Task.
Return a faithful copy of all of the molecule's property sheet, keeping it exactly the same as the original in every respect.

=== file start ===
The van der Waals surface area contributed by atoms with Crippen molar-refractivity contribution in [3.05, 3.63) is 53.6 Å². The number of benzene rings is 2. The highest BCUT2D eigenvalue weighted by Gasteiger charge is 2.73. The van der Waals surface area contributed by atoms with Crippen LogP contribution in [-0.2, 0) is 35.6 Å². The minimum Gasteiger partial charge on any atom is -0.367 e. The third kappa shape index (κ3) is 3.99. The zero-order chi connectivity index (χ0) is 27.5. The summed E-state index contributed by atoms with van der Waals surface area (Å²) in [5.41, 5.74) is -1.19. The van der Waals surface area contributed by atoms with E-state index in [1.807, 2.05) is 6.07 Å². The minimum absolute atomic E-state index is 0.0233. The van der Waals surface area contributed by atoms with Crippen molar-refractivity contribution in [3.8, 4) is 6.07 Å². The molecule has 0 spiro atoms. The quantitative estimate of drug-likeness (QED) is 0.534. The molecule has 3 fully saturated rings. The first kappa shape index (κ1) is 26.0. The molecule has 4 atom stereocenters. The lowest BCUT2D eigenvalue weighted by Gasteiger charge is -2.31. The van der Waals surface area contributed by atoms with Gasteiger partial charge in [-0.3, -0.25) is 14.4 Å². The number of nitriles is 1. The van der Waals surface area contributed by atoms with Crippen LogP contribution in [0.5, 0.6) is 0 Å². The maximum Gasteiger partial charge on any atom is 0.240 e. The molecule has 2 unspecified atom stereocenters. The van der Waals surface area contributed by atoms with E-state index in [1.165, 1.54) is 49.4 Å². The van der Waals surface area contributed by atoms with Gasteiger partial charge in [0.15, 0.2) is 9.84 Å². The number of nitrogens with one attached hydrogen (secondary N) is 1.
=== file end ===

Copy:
The van der Waals surface area contributed by atoms with Crippen molar-refractivity contribution in [3.05, 3.63) is 53.6 Å². The number of benzene rings is 2. The highest BCUT2D eigenvalue weighted by Gasteiger charge is 2.73. The van der Waals surface area contributed by atoms with Crippen LogP contribution in [-0.2, 0) is 35.6 Å². The minimum Gasteiger partial charge on any atom is -0.367 e. The third kappa shape index (κ3) is 3.99. The zero-order chi connectivity index (χ0) is 27.5. The summed E-state index contributed by atoms with van der Waals surface area (Å²) in [5.41, 5.74) is -1.19. The van der Waals surface area contributed by atoms with E-state index in [1.807, 2.05) is 6.07 Å². The minimum absolute atomic E-state index is 0.0233. The van der Waals surface area contributed by atoms with Crippen molar-refractivity contribution in [3.8, 4) is 6.07 Å². The molecule has 0 spiro atoms. The quantitative estimate of drug-likeness (QED) is 0.534. The molecule has 3 fully saturated rings. The first kappa shape index (κ1) is 26.0. The molecule has 4 atom stereocenters. The lowest BCUT2D eigenvalue weighted by Gasteiger charge is -2.31. The van der Waals surface area contributed by atoms with Gasteiger partial charge in [-0.3, -0.25) is 14.4 Å². The number of nitriles is 1. The van der Waals surface area contributed by atoms with Crippen LogP contribution in [0.5, 0.6) is 0 Å². The maximum Gasteiger partial charge on any atom is 0.240 e. The molecule has 2 unspecified atom stereocenters. The van der Waals surface area contributed by atoms with E-state index in [1.165, 1.54) is 49.4 Å². The van der Waals surface area contributed by atoms with Gasteiger partial charge in [0.15, 0.2) is 9.84 Å². The number of nitrogens with one attached hydrogen (secondary N) is 1.